100 Club - February 2002

Coming out of Tottenham Court Road Station, my pulse raced as I did a double-take thinking I had Just seen a huge We-Evil Rock You sign. A second look told me that the Dominion Theatre was putting on a new musical called We Will Rock You, written by Queen and Ben Elton.

I was beginning to think it would be another one of those nights when, on entering the world-famous 100 Club for the first time, I performed an impromptu version of Headbutts by not seeing a shutter pulled down across the entrance. The club's manager came rushing up the stairs to see what the crash was, and rubbing my head gingerly, I told him I was OK. In fact, as I write this on the morning after, I still have a grazed lump on my head.

But, as they say, the show must go on.

As John and I settled down to a couple of beers at the bar, Ronnie And The Rex opened up the show with a few very solid blues numbers, Dr. Feelgood style but beefed up with keyboards and a superb brass section. Some fun ensued when the band played requests but in the style requested by someone else. There were some bizarre combinations that included, amongst others, Bob Dylan, Johnny Cash, and Freddie & The Dreamers.

Next up was a stand-up comedian, Noel James. His routine kept veering off at unexpected tangents, and often left the audience behind until the 'penny dropped'. Overall, a very funny act.

Phil Jupitus did a short set of a few songs, accompnying himself on a guitar, including an amusing song about the A13 to Southend and Shoeburyness in the style of Route 66. I was later told that this song was written by Billy Bragg. Apart from that, he looked a bit uncomfortable, but his inter-song patter got a few laughs.

During one of the intervals, a few 'Hit Squad' t-shirts were in evidence, and I was able to say "Hi." to Steve, Ruth, Plucker, and a couple of others.

Before I get on to John's turn, perhaps I should describe the audience. There were maybe a dozen or so who had heard of John Otway. The rest seemed to be west-enders out clubbing, business people just out of the office, some comedy club type regulars, and loads of out-of-town tourists who 'just had to' visit this world-famous venue. Taken in this context, the next 20 minutes, even taking into account my obvious bias, were truly amazing.

'I Am A Lion' was introduced as a means of overcoming nervousness, and so it proved as you could see people looking at each other and saying "What the ... ?". But the applause at the end was generous and encouraging. Of course, 'The HIT!' came next, which had about a third of the crowd joining in before the end. A spoken version of 'Bunsen Burner' drew a few groans at the puns. The clincher was 'Blockbuster', complete with double guitar, during whch a guy next to me exploded "I've never seen anything like that in all my life!".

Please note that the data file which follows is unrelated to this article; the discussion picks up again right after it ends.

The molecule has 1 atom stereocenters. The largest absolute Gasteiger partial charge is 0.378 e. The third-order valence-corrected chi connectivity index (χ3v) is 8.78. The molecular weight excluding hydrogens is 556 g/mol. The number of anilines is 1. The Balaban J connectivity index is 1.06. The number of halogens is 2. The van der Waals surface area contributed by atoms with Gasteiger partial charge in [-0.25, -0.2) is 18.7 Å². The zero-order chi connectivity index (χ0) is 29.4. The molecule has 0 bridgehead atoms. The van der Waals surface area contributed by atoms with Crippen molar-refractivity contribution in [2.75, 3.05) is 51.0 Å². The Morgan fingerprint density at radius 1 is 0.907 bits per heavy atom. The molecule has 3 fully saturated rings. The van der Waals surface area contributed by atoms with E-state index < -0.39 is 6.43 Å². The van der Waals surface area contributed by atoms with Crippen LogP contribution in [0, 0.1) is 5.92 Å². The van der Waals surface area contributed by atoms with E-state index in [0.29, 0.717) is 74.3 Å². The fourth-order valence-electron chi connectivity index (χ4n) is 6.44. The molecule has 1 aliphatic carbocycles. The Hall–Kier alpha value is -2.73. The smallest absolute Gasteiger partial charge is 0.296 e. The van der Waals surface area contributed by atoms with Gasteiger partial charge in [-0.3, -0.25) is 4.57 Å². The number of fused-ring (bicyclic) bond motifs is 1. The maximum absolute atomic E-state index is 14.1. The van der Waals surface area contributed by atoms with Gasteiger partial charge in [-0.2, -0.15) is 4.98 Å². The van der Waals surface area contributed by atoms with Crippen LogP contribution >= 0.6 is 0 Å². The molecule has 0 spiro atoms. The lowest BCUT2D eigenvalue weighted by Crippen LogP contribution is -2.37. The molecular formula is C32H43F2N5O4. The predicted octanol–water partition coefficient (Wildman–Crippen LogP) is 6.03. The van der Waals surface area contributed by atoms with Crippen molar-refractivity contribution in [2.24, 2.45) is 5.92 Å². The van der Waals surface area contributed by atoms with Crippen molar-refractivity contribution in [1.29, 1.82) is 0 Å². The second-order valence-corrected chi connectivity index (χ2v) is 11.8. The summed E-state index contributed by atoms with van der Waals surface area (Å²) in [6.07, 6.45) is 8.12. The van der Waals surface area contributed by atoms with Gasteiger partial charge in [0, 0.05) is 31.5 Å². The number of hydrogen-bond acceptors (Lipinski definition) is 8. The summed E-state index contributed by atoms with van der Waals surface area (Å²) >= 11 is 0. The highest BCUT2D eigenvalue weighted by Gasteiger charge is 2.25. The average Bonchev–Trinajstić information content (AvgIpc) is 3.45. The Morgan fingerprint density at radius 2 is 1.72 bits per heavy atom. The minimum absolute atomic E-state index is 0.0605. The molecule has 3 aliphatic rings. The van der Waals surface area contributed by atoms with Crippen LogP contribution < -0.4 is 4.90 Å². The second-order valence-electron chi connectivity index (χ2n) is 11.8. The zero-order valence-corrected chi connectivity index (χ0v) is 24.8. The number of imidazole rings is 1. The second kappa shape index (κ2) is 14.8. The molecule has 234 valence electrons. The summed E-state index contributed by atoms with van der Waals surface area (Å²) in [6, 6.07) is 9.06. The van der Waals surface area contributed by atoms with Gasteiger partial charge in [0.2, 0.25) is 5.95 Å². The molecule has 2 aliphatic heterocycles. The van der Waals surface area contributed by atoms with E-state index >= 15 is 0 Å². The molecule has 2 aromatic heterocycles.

The 'Madonna's coat-hanger' routine, complete with the 'MJ' joke, earned some huge laughs as we were treated to the by now familiar 'Two Little Boys'. By this time, everybody was spellbound as John gave us a superb rendition of Poetry and Jazz. Even the chatter at the bar stopped, whilst I could feel a little tear welling up in the corner of my eye. The end was met by a huge roar of approval, and John, grinning from ear to ear, was clearly well chuffed as he made his way back to the dressing room before returning to the bar.

To finish the evening, the tables were cleared away and Ronnie And The Rex got into their final session. As I left to catch my train, Phil Jupitus was 'strutting his stuff' in the middle of the dance-floor, and John was still at the bar.

Additional Comments by Plucker: Thanks to Eddie for the 100 Club review, nice to meet you and Ruth there. I was sitting on the side of the stage and every time Otway landed a somersault he landed badly and I could see him wincing as he got up. It was a good gig. Phil Jupitus played Oasis' "She's Electric", but I can't remember what the second song he did was, his Route 66 parody was excellent, though. He joined Ronnie and the Rex later on to perform a few numbers (I'm guessing Eddie had left by then) including (bizarrely) a nice heavy version of "Hit me baby one more time"! Later, Kevin Eldon (from Big Train) sang guest vocals on "It's Not Unusual", he has a pretty good voice. Noel James (the Welsh comedian) was strange and very funny, but pushed some boundaries of taste a couple of times, but generally delivered a mixture of surreal and groan-inducing schoolboy humour. They were still gong strong when we left at about midnight. 

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